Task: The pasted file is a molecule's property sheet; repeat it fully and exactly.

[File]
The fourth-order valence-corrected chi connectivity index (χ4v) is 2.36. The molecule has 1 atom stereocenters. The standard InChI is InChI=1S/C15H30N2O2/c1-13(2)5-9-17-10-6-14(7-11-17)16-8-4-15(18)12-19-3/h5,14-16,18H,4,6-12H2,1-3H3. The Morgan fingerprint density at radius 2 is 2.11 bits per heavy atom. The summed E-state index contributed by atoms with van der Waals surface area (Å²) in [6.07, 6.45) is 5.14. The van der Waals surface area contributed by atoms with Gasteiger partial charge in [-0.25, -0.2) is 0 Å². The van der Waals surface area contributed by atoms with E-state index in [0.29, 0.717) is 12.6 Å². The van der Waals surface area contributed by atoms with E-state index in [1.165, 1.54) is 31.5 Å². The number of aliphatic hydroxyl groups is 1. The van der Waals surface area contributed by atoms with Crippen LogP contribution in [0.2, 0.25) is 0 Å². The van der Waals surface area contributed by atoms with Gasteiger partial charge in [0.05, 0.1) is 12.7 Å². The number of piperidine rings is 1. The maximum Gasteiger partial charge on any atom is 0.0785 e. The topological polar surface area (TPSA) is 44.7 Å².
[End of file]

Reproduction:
The fourth-order valence-corrected chi connectivity index (χ4v) is 2.36. The molecule has 1 atom stereocenters. The standard InChI is InChI=1S/C15H30N2O2/c1-13(2)5-9-17-10-6-14(7-11-17)16-8-4-15(18)12-19-3/h5,14-16,18H,4,6-12H2,1-3H3. The Morgan fingerprint density at radius 2 is 2.11 bits per heavy atom. The summed E-state index contributed by atoms with van der Waals surface area (Å²) in [6.07, 6.45) is 5.14. The van der Waals surface area contributed by atoms with Gasteiger partial charge in [-0.25, -0.2) is 0 Å². The van der Waals surface area contributed by atoms with E-state index in [0.29, 0.717) is 12.6 Å². The van der Waals surface area contributed by atoms with E-state index in [1.165, 1.54) is 31.5 Å². The number of aliphatic hydroxyl groups is 1. The van der Waals surface area contributed by atoms with Crippen LogP contribution in [0.2, 0.25) is 0 Å². The van der Waals surface area contributed by atoms with Gasteiger partial charge in [0.05, 0.1) is 12.7 Å². The number of piperidine rings is 1. The maximum Gasteiger partial charge on any atom is 0.0785 e. The topological polar surface area (TPSA) is 44.7 Å².